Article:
Dr. Julie Holland 06:17
Dr. Will Van Derveer 06:18
So but that skin to skin is super, super important, in my world.
Dr. Julie Holland 06:24
Yeah, that brings up actually a huge sort of can of worms, which is You and I are psychiatrists. We know that our patients, even before the pandemic, were touch-starved, a lot of people, they really need to be held. And I understand that as a psychiatrist, we’re not supposed to hold them physically, and we have to create a holding environment. But the truth is, a lot of times what my patients really needed was to be hugged or stroked, or soothed. And I know that there is a big prescription against psychiatrists touching their patients, I mean, to the point where at Bellevue, when we were admitting somebody to the psych ward, we would call the medicine residents to do physical exams, because the psychiatrists weren’t putting hands on patients. I mean, it was absurd, but that’s really what we did. So it’s really taboo for us to touch our patients, but we are more touch starved than ever, and some of my patients really need that more than anything else. So it does create a bit of a conundrum, and I understand when I was assigning the people to write chapters for the ecstasy book. I had originally assigned the psychiatrist, I won’t mention his name, to good psychiatrists, he was one of the early people to work with ketamine and work with MDMA. And then some of the other authors that I had assigned chapters to get in touch with me and said, we’re not going to be in this book, if he’s in this book. You might not know this, but it turned out this history of pretty serious transgressions with clients. And so I told him, he couldn’t be in the book. And it was canceled. Culture was not a thing back in the 90s, when I was putting this book together. But these issues sort of, what I jokingly referred to as shamans behaving badly. We want to be healers, we want to help, we want to hold and soothe, but there’s a very clear line that we’re really not supposed to go past. And I didn’t mean to get into this incredibly touchy area right off the bat, but just when I started talking about how I feel like my patients need a hug. And maybe I’m in a privileged situation, because I’m a woman, and I can probably get away with a lot more tactile support with my patients when it’s less of an issue. But I think a lot of us do intrinsically know that, that people want to be held and need to be held, and a lot of behavior, whether it’s promiscuous sex, or something more sublimating, like compulsive shopping or something, it really can come down to this trying to scratch an itch. And the itch really is wanting to feel like someone is caring for you and has got your back, literally.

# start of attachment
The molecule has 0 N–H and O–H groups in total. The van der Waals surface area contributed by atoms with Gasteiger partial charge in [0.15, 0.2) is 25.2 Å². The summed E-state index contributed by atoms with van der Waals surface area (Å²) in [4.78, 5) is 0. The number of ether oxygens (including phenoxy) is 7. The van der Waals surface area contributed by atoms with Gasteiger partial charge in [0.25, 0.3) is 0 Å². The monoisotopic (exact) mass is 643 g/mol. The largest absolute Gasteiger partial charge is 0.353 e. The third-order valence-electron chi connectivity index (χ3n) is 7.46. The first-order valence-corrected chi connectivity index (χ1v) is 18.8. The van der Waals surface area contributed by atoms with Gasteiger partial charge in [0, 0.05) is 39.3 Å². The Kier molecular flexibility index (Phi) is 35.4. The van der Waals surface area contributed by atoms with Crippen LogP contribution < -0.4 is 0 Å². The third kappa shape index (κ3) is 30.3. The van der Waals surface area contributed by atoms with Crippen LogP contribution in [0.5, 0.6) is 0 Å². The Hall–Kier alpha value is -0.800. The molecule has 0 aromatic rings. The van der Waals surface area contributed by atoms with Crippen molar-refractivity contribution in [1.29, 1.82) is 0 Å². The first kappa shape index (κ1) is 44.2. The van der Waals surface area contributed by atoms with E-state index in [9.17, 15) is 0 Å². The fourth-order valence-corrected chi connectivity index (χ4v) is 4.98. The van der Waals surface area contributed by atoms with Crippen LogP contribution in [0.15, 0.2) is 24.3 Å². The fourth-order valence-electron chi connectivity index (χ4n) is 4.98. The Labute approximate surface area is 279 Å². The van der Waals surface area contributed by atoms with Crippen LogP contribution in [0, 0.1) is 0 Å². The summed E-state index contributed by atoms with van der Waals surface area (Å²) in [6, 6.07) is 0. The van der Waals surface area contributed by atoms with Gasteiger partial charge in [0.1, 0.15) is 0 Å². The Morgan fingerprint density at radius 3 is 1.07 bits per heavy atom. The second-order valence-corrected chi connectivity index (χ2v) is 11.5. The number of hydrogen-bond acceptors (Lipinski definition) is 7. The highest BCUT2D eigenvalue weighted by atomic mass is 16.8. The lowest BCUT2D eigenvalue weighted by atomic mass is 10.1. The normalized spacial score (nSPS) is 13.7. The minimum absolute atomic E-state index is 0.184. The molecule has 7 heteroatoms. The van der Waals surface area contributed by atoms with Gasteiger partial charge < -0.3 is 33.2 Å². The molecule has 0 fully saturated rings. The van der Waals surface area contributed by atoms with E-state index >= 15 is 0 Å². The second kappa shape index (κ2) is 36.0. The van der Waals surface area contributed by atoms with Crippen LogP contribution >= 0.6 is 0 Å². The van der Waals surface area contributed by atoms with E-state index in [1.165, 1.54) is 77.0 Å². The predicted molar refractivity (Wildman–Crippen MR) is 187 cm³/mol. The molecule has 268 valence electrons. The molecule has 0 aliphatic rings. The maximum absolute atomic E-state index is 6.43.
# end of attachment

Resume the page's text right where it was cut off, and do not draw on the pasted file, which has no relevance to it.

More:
Keith Kurlander 08:52